The Bush administration says it’s too difficult to fire and redeploy federal workers under the existing civil service system – so the GOP bill creating the big new “Department of Homeland Security” would make it easier.
The Democrats – serving their government-employee constituency (for whom preserving civil service protection is Job One) – counter that making it easier to fire employees would open the door to politicization. As WaPo reports:
Senate Majority Leader Thomas A. Daschle (D-S.D.) warned that too much flexibility would take the federal workforce back to an era when people were hired and fired based on party affiliation and other arbitrary reasons. …. “I don’t want to see someone fired because they’re a Republican or a Democrat.”
The problem is that both sides are right. The solution to the problem – the solution that might break the World-War-I-like stalemate now holding up the “Homeland Security” reorganization – is highly sophisticated, yet Solomonic in its evenhanded wisdom: Make it easier to fire half the workers.
I’m not joking here, not even half-joking. The plan I’m suggesting – the “50/50 Plan” long proposed by civil-service reformer and Washington Monthly founder Charles Peters – isn’t a glib, superficial, getting-to-“Yes” compromise. It is, I claim, a profound, radical non-compromise. I realized this only after several years of writing earnest, worthy articles on civil service reform – particularly the problem of firing incompetents – during the Carter and Reagan years.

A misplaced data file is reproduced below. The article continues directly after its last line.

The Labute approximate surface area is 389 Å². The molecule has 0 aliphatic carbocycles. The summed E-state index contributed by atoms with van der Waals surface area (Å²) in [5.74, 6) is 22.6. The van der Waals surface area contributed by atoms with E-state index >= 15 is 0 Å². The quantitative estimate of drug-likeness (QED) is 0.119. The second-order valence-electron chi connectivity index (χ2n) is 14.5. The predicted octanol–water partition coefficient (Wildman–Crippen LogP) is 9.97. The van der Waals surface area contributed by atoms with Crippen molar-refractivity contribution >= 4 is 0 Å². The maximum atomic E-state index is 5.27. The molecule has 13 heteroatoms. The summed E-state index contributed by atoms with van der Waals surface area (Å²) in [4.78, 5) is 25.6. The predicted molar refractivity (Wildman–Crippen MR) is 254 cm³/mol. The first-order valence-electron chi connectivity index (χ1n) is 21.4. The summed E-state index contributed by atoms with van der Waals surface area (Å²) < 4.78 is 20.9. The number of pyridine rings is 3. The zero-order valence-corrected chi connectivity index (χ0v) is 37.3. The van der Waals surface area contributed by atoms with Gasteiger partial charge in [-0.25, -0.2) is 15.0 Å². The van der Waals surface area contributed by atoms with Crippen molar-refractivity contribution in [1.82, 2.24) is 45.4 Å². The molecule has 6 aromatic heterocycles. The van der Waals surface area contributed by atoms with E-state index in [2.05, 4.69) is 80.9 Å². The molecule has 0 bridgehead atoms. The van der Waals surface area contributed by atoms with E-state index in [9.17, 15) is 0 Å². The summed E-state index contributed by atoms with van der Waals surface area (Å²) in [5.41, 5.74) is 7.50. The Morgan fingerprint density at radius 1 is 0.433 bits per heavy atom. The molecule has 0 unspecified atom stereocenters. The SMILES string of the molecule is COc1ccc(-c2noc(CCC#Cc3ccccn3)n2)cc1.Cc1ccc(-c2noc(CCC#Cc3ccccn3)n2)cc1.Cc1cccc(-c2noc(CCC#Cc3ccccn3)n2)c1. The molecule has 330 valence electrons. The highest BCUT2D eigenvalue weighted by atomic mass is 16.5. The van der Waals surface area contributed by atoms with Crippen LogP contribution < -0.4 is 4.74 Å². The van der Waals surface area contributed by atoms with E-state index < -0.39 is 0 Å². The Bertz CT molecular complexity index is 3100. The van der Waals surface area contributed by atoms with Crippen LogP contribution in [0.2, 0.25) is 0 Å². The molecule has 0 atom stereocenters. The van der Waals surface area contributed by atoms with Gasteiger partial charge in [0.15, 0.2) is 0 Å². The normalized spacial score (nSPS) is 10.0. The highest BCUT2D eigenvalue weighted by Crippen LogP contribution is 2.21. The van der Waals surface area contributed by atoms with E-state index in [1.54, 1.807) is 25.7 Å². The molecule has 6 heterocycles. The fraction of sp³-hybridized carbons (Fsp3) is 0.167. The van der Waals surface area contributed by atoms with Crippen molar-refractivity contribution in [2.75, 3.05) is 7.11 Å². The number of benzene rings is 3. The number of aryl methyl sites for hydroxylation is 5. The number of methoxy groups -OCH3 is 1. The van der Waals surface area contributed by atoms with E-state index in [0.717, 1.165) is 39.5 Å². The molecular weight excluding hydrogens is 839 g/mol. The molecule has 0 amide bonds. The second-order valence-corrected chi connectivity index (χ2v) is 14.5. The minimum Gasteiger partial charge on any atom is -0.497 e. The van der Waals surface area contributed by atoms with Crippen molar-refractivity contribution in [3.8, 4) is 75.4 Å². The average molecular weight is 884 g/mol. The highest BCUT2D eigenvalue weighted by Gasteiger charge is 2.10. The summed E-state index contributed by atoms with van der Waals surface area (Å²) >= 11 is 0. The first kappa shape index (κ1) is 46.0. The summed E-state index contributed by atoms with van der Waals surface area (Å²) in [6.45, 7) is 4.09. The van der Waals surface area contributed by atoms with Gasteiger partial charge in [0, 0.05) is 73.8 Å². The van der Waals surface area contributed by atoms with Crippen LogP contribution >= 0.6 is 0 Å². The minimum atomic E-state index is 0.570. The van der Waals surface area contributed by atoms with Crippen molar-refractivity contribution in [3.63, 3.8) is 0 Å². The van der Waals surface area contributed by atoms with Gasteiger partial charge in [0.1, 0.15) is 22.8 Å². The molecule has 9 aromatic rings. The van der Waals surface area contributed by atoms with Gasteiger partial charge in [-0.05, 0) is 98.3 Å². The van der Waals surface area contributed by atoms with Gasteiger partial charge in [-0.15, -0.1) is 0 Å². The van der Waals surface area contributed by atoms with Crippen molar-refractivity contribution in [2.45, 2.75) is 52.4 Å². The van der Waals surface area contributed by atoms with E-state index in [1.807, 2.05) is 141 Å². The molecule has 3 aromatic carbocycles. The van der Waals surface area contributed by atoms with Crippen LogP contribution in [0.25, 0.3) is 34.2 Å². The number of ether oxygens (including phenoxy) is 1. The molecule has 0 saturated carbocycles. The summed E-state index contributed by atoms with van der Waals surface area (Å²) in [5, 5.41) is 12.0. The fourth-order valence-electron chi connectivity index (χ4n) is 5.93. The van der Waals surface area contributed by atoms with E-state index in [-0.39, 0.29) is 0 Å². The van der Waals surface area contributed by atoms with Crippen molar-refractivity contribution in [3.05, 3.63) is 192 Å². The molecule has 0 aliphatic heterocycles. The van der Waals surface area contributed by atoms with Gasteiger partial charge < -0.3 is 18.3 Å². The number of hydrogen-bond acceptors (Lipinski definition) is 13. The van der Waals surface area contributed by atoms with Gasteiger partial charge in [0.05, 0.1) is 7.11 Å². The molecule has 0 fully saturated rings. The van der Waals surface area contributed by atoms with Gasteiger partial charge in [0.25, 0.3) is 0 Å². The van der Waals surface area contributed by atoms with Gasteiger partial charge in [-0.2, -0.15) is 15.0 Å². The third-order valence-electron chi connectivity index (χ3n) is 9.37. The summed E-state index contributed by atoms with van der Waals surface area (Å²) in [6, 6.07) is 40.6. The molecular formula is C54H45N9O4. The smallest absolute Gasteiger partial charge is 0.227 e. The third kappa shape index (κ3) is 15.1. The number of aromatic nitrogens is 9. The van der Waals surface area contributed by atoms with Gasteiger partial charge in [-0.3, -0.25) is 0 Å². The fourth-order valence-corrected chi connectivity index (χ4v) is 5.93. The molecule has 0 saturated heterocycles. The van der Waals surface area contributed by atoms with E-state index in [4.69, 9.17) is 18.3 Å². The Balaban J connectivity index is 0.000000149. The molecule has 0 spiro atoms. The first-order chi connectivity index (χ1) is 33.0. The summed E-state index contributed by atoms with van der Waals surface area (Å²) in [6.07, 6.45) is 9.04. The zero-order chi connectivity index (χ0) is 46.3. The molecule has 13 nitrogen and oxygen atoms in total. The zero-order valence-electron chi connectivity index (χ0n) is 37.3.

Initially, my notion (like the notion of most of the official civil service reformers) was Bushian – it’s too hard to fire incompetent government workers. Make it easier! Why is it too hard? The basic requirements of civil service due process – notices, hearings, appeals – may not sound onerous on paper, but to government managers they translate into the knowledge that firing someone means building a paper record and then enduring what can easily be a year of litigation. That means it’s usually easier to try to work around an incompetent than to fire him. The resulting cost to citizens isn’t that their government agencies are filled with outright slackers and dolts; it’s that their government agencies are filled with ordinary people of ordinary talent – and spouses, children, and hobbies – who know they only have to try hard enough not to get fired. I didn’t believe this until I worked in the federal bureaucracy briefly, in 1977, and then left for a small, private business where employees could be hired and fired at will and results actually mattered.